Figure B. Morosgoványi engaging in sexual activities. Taxidermia (György Pálfi, 2006, Amor Far Filmproduktion).
Figure C. Cut to a shot of dismembered pig rather than the Lieutenant’s wife during sexual relations. Taxidermia (György Pálfi, 2006, Amor Far Filmproduktion).
Pálfi creates a visual blending of the two concepts of the animalisation of humans and the anthropomorphism of animals here as the couple fornicate. The scene then montages clips of animal flesh, and Mrs Kálmán. Here Pálfi creates a visual representation of the ravages of post socialism on the animals and human body. By combining the two and equating them on such an intimate level, there is a comment on the stress and torment of the animal and human body under the regime. There are torturous processes at play in this scene for both animal and human. The animal’s dead carcass is fetishised and tormented through an act of perversion, proving that even after death, animals are not free from humiliation and exploitation.
Figure D. Lieutenant holds up Balatony Kálmán moments after his birth. Taxidermia (György Pálfi, 2006, Amor Far Filmproduktion).
As a result of these sexual relations, Morosgoványi and Mrs Kálmán have a child. Morosgoványi is killed by his superior consequently and the child is raised as Kálmán’s own. The child is born with a pig’s tail at the end of his spine, this is shown as the lieutenant raises the child up, he then leaves to collect tools to remove it. In this moment of life, the cinematography is left dull and flat, permeated with hues of grey, indicating the bleakness of socialist life. Even in a moment of perceived joy, Pálfi strikes again with visual symbolism. The choice to have the child born with a literal pigs tail is an unmissable didactic intention. Pigs are generally understood as a symbol of ignorance, greed and uncleanliness, so Kálmán being born with the tail of one makes perfect sense. We see a furthering of this idea of blurring the lines between animal and human, creating something which is wholly inhuman. The hybridisation of pig and human understands the loss of humanity under the post-socialist regime. The lieutenant cuts the tail off (see Figure E), in an act that can only be ascribed to genital mutilation. He tries to strip the child of his inhumanity in a topical violent force. Here we see a representation of soviet ‘solutions’ through cinema. We have the physical removal of evidence of inhumanity, but the internal effects of the perversion will always remain. Thus, the animal body is used as a mutilated political reckoning implement.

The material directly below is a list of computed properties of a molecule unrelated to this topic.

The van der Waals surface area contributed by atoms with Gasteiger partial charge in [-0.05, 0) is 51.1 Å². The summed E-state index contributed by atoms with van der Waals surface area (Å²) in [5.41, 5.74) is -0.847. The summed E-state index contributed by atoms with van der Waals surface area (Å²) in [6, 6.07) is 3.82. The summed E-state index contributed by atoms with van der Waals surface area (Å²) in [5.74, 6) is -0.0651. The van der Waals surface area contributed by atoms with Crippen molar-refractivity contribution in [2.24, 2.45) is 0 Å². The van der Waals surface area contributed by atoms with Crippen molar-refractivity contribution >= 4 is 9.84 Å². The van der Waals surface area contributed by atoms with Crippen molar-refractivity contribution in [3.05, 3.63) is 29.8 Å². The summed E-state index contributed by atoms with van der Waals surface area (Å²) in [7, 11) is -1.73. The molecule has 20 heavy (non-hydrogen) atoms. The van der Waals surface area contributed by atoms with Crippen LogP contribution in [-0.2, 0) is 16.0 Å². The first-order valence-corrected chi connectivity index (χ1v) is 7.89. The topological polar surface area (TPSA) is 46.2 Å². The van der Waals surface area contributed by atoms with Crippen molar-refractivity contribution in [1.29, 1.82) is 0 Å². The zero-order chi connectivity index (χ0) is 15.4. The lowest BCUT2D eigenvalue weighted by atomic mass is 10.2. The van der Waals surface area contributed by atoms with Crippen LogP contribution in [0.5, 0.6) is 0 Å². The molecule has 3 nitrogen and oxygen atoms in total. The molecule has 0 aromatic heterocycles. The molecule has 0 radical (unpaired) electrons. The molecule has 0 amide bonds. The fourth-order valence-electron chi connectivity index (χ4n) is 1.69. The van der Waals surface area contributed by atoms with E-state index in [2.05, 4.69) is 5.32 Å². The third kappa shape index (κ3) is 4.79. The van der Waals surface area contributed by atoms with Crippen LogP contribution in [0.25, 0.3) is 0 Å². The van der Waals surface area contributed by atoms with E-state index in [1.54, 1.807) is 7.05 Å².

Figure E. The Lieutenant cuts the tail of Kálmán off. Taxidermia (György Pálfi, 2006, Amor Far Filmproduktion).
Kálmán grows up to be a successful competitive eater. He eventually finds love, whilst competing as a champion speed eater, with the female equivalent of his career position-Aczél Gizi. During their wedding, A Norwegian speed eater impregnates his wife, this sexual interaction which leads to the conception of their son is also in the presence of an animal – this time a Cow (much like Kálmáns own conception).
The product of their sexual deviance is a son, Balatony Lajoska. A small and malnourished baby, he acts as a surprise to the champion speed eaters, both being convinced they can fatten him up. Shortly after his birth, Gizi tries to breastfeed him, and here there is a strange scene where she attempts to breastfeed Lajoska. A prolonged shot of Gizi’s breast trying to wean the infant (see Figure F), then cuts to a scene of a bird’s anus leaking excrement (see Figure G). The symbolism that Pálfi employs here is much less straightforward than that of the animal representation seen beforehand in the narrative.